What's needed, in my view, is some serious "paper prototyping" of project processes, followed by real testing. I argued unsuccessfully for that within RSA, but didn't get anywhere ... which was one reason for leaving! I just couldn't see how RSA Networks would actually work in practice.

Behind all this are, I believe, profound issues of what's the best way to undertake social innovation. After working in community engagement, civic partnerships, social media etc as a consultant for many years I've come to the view that open, collaborative processes are best. I don't think you can trust well-resourced, well-meaning groups of people (aided by consultants) to avoid being presumptous about what "they" need, and then ending up doing things to them, for them, rather than with them.

I know this absolutely is not what RSA staff and Fellows have in mind. But unless the issues are worked through, as well as talked about, it is an easy position to slip into. The first issue for any power holder to address, I think, is "who is this for - and how much involvement will we offer". By definition civic innovation is for people mainly outside RSA, and those wider interests should play a big part in project design and development. If that principle is agreed, then it is important to design back from the external terms of engagement, not just forward from institutional interest.

Thanks again Tessy for promoting this discussion in the open. Although we are discussing RSA as an example - because it is in the lead - the issues apply to any organisation aiming to do good stuff with new stuff.

Human Energy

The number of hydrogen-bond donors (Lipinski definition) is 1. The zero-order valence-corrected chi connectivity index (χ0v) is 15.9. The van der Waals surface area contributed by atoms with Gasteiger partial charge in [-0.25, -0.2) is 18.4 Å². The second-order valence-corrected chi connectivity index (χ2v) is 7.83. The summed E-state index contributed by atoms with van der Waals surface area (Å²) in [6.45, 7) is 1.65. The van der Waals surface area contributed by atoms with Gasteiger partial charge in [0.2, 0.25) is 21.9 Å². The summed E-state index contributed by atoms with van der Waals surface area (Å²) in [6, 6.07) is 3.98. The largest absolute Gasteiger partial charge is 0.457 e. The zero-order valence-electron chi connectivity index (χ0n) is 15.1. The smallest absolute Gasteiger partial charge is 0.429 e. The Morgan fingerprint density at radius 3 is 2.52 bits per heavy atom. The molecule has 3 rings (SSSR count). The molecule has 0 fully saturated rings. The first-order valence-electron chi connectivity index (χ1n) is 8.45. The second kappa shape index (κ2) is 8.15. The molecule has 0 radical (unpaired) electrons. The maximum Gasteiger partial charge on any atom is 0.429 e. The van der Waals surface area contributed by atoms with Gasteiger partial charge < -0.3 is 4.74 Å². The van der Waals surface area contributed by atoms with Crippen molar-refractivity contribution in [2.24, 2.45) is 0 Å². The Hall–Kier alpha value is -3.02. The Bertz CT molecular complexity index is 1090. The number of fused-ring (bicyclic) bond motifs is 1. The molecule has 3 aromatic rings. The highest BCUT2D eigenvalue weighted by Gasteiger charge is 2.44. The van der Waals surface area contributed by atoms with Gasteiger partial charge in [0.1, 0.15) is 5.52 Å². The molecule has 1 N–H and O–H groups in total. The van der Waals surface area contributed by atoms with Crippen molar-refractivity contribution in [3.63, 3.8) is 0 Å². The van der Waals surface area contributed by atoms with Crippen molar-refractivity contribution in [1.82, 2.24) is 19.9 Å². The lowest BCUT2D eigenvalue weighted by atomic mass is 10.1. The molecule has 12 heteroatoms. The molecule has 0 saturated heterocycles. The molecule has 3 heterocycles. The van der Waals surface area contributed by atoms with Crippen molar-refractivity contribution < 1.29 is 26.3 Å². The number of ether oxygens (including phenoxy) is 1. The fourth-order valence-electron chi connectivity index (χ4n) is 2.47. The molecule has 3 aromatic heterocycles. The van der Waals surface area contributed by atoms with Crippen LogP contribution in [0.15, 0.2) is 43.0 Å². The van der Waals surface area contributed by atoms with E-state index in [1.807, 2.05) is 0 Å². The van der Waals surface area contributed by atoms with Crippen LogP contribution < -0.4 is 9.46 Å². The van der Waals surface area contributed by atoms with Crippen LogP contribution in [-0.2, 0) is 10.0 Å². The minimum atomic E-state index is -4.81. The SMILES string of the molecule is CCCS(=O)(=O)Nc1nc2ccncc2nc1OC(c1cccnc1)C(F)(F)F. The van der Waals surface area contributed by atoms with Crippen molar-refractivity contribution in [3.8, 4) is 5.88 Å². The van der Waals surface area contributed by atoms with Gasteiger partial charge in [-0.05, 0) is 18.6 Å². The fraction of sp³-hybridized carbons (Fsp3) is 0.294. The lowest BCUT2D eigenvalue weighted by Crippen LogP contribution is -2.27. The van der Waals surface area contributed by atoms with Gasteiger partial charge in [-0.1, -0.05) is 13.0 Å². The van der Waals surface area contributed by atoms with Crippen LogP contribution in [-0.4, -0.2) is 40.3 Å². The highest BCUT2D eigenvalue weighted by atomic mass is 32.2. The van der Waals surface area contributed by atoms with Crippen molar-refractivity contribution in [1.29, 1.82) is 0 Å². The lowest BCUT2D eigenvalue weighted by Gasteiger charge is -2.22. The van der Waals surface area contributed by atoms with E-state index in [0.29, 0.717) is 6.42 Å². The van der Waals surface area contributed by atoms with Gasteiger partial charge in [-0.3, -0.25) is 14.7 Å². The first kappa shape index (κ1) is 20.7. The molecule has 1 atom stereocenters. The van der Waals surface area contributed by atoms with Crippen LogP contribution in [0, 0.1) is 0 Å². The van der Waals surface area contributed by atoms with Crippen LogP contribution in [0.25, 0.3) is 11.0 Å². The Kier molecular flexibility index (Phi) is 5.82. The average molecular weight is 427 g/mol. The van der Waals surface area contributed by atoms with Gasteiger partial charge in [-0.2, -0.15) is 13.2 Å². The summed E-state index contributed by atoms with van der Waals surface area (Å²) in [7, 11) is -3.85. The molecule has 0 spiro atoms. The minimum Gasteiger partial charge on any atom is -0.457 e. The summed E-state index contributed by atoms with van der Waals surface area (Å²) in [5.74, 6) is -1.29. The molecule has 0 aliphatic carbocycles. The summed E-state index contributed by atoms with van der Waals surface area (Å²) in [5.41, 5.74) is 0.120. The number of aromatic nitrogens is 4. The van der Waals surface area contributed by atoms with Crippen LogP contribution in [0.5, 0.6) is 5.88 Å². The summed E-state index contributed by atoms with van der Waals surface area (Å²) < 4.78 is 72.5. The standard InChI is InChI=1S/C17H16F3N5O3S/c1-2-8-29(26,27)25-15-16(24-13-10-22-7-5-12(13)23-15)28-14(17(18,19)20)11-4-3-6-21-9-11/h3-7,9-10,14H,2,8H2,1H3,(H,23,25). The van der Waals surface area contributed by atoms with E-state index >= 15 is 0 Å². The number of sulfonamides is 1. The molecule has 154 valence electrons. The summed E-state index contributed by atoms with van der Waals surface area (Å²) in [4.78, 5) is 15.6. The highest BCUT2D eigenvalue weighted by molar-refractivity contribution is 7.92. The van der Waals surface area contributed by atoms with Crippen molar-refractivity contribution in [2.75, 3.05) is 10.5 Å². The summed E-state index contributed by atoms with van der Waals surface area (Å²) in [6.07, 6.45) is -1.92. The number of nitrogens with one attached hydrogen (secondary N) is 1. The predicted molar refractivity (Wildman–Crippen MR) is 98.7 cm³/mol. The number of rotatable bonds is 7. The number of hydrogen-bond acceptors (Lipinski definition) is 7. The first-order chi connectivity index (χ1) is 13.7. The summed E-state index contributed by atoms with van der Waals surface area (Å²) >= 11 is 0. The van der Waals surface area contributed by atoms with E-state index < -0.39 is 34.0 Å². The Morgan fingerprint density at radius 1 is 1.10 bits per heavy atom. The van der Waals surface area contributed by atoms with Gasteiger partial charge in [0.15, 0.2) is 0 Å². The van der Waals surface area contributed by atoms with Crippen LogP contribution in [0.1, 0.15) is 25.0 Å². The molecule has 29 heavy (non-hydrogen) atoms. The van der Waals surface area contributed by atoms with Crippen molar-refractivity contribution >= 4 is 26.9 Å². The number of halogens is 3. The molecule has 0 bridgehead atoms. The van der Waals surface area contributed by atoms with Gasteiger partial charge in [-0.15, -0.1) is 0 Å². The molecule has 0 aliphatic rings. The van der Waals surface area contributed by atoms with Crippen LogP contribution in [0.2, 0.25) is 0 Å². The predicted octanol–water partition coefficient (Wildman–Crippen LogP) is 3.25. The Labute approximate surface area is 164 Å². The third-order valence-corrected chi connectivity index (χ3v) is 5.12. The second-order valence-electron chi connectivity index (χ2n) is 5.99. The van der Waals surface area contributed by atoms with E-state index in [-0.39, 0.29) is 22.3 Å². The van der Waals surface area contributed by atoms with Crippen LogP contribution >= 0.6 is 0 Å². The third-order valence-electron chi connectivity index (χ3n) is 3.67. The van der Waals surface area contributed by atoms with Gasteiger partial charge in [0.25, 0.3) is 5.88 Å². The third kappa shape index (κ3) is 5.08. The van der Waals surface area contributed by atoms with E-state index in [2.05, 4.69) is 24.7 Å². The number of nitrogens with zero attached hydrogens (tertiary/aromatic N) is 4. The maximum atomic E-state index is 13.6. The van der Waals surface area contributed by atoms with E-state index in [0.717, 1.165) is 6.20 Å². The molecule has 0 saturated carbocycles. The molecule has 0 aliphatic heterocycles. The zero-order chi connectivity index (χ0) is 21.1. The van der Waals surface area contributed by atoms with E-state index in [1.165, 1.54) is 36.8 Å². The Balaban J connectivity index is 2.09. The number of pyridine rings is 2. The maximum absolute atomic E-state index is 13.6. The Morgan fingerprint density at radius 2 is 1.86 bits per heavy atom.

Your points about creating projects to 'bestow' on others are very important.  I couldn't agree with you more on that.  A great many RSA projects are research based and these often inform the projects.  Where I think your open/closed argument is most valid is regarding Fellows who are 'social innovators' by profession, and to some degree they are looking for something fairly substantial through Fellowship, including possible financial support.  This could be via a third party.  It seems that this is possibly the area where the Fellow/Non Fellow, open/closed question becomes the most complicated?

Although the Third Sector is growing, I think that the RSA needs to be a bit cautious about opening the online platform widely at these early stages.  If they are valuing all the Fellow's capacities, which I believe they are, they need to ensure that Fellows are invited to participate in a safe space. At a Regional Dinner a couple of weeks ago I met a new Fellow aged 75.  He is an eco activist and farmer whose experience and determination are making him an effective social force.  He was going to get his assistant to talk him through how to use the Network's site.   

I liked how Daniel Taylor described change: "Change happens because of how we invest our human energy, and it always has since we came down from the trees.  Everyone's got a margin of discretionary energy - ten percent, twenty percent - that isn't used up making their way in the world.  That's the energy that's available for social change." 

In my view the RSA needs to inspire and guide those Fellows who want to participate with their 10-20%, but don't know how, as much as it needs to support those Fellows who are leading figures in social innovation.  

 Doesn't this lead back to Laura's point about volunteering time - in the RSA's case giving that time to developing RSA projects, and/or giving time to co-creating social projects 'out there'?